The Making of a Perfect Garden exhibition in London

Last week I went up to London to visit The Making of a Perfect Garden exhibition in Eaton Square Gardens. On display were works by David Harber, Italian Terrace and Gaze Burvill.

David Harber is an artist and sculptor and his work is inspired by science, art and ancient ideas. His work regularly wins awards and this year he received the RHS sundries Trophy at the Chelsea Flower Show for the fifth time.

David's work is included in collections around the UK and abroad and his clients have included Dame Judi Dench, George Michael and Jeremy Irons.

One of my favourite pieces is the Torus, shown above and below.  This piece is available in stainless steel or, as shown, half in slate and half stainless steel.

The piece below is called The Matrix and is made from bronze and stainless steel.

My favourite of all David's pieces is the Mantle which is a sphere made up of bronze leaves, the outside represents the Earth's crust.  Each leaf is internally lined with gold leaf, representing the Earth's molten core, which constantly glows when the light catches it.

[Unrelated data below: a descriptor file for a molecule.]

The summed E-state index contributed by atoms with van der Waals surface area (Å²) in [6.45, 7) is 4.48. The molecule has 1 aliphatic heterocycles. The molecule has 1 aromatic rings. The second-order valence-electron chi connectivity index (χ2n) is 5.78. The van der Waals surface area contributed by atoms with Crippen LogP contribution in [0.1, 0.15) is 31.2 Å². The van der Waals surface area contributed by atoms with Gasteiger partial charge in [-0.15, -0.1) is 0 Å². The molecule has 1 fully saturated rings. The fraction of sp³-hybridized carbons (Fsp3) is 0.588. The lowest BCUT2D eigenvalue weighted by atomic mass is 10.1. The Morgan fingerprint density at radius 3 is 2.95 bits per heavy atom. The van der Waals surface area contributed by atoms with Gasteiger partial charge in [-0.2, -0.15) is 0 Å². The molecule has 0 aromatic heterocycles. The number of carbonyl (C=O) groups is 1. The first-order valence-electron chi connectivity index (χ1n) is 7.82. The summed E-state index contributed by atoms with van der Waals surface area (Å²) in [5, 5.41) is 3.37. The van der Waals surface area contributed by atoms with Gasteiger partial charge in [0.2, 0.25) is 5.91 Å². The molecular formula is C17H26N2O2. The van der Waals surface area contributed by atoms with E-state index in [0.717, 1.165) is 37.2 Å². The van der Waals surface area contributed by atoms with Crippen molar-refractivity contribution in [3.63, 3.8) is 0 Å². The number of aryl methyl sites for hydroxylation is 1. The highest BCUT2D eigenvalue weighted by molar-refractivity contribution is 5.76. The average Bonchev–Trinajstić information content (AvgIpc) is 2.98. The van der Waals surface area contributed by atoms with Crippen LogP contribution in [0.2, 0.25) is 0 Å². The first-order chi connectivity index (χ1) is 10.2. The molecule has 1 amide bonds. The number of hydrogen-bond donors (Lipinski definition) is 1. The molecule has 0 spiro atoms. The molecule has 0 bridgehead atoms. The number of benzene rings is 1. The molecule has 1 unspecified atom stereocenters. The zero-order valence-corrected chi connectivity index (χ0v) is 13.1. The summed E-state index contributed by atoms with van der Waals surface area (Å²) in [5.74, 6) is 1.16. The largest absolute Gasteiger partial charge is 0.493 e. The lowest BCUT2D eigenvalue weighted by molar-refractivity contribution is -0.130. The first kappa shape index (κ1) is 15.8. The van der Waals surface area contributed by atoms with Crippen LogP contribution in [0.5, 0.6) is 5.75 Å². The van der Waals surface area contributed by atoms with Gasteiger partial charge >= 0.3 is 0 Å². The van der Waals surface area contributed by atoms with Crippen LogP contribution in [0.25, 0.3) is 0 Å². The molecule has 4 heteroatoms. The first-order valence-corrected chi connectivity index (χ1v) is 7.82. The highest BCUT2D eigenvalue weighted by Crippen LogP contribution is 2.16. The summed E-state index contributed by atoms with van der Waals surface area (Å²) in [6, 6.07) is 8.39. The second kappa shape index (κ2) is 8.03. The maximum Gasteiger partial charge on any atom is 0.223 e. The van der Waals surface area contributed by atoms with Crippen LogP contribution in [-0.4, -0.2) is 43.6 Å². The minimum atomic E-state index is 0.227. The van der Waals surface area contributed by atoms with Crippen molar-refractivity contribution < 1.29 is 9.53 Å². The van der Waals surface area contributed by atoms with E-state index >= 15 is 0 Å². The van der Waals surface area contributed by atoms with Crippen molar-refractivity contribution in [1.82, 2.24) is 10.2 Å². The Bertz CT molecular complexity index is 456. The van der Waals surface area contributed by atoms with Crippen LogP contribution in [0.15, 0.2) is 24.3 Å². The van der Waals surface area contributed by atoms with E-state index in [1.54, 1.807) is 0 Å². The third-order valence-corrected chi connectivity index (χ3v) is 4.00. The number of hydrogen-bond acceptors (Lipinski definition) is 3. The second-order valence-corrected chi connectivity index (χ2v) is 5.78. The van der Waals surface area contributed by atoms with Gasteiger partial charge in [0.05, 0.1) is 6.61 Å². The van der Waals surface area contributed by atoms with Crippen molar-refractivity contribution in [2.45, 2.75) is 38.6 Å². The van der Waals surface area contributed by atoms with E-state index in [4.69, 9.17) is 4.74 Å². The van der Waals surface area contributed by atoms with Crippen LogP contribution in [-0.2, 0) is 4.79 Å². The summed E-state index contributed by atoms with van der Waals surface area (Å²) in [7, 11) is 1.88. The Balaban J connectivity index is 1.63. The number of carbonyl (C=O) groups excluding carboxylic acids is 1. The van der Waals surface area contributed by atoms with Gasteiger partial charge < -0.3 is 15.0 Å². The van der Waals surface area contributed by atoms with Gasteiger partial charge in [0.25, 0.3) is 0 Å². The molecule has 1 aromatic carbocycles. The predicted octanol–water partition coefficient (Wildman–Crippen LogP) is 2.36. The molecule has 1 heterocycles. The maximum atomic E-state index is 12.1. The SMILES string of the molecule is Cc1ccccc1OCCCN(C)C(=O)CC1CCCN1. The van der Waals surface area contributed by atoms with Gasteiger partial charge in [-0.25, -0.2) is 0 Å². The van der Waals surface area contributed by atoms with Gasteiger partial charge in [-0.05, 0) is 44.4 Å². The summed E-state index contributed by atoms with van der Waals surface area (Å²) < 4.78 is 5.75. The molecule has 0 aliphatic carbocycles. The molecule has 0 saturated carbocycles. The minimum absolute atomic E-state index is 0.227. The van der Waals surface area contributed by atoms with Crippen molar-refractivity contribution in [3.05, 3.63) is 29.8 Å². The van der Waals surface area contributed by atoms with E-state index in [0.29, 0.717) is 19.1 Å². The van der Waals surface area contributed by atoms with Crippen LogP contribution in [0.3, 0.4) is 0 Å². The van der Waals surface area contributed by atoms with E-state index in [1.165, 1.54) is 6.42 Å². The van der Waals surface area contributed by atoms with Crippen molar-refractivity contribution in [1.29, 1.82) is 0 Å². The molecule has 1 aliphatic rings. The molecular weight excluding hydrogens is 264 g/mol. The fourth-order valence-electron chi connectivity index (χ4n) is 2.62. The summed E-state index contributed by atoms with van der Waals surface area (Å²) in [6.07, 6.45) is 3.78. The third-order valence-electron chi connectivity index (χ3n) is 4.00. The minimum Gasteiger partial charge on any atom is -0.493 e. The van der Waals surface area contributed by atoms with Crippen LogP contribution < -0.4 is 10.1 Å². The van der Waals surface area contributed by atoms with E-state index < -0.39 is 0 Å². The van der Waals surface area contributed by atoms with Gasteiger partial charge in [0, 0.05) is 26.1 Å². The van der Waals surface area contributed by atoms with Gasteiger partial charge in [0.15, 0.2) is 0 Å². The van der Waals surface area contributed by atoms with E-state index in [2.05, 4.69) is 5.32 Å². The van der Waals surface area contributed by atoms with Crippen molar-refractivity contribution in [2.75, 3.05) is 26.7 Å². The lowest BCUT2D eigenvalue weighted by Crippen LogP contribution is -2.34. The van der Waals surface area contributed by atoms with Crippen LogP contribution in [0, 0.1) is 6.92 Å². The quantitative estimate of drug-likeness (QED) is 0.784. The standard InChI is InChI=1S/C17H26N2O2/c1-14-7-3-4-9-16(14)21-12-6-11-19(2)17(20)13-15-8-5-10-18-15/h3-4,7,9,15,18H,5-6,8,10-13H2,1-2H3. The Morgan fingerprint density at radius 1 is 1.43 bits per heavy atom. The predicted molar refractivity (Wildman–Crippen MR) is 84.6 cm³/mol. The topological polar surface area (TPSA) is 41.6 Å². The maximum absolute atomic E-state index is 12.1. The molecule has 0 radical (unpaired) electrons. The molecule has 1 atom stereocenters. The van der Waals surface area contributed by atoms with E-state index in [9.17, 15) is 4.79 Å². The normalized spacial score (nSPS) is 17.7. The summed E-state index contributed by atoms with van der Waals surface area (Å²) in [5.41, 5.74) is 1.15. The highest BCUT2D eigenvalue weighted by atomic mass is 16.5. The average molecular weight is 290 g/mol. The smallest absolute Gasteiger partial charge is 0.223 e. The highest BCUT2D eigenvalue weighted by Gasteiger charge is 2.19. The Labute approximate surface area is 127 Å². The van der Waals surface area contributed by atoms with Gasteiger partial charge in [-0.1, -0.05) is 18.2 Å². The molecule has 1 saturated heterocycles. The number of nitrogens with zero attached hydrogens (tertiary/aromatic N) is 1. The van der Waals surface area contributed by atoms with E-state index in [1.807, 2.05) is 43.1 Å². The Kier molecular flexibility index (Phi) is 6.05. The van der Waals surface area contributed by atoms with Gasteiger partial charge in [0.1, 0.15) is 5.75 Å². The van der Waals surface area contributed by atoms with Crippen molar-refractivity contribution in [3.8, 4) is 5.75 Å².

Italian Terrace make hand finished terracotta oil jars, vases, statuary and plaques as well as smaller pots, spheres and other sundries for the garden.  All their work is made using the finest Italian clay which results in a pale organic colour.

Each pot takes over four weeks to hand make using traditional press moulded techniques.  The hand finishing gives the pots a beautiful weathered texture.  Here are some of the pieces on display at the exhibition...

Gaze Burvill create top quality furniture for the garden.  They are most famous for their beautiful oak pieces which not only look good, but are really comfortable too.

All the timber is sourced from sustainably managed forests in Europe and the beauty of oak is that it's strong, beautiful and can be steam-bent to produce graceful curves.  Here are a couple of the pieces on show at the exhibition...


And you can also see one of the benches in the picture of The Mantle sculpture above.

For more details of each of the pieces shown here, and to see the full collection of each exhibitor, please take a look at their websites (links are above).

(Photos: Lisa Cox)